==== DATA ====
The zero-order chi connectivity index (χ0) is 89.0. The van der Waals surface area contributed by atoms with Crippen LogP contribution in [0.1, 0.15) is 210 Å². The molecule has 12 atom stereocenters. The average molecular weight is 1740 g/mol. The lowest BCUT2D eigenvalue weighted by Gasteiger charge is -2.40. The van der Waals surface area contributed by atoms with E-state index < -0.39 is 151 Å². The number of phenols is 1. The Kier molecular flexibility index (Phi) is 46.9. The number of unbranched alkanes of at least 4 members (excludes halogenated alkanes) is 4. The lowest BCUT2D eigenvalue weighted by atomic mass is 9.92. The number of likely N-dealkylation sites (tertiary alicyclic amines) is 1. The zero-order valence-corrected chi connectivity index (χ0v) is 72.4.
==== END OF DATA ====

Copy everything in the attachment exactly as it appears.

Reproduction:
The zero-order chi connectivity index (χ0) is 89.0. The van der Waals surface area contributed by atoms with Crippen LogP contribution in [0.1, 0.15) is 210 Å². The molecule has 12 atom stereocenters. The average molecular weight is 1740 g/mol. The lowest BCUT2D eigenvalue weighted by Gasteiger charge is -2.40. The van der Waals surface area contributed by atoms with E-state index < -0.39 is 151 Å². The number of phenols is 1. The Kier molecular flexibility index (Phi) is 46.9. The number of unbranched alkanes of at least 4 members (excludes halogenated alkanes) is 4. The lowest BCUT2D eigenvalue weighted by atomic mass is 9.92. The number of likely N-dealkylation sites (tertiary alicyclic amines) is 1. The zero-order valence-corrected chi connectivity index (χ0v) is 72.4.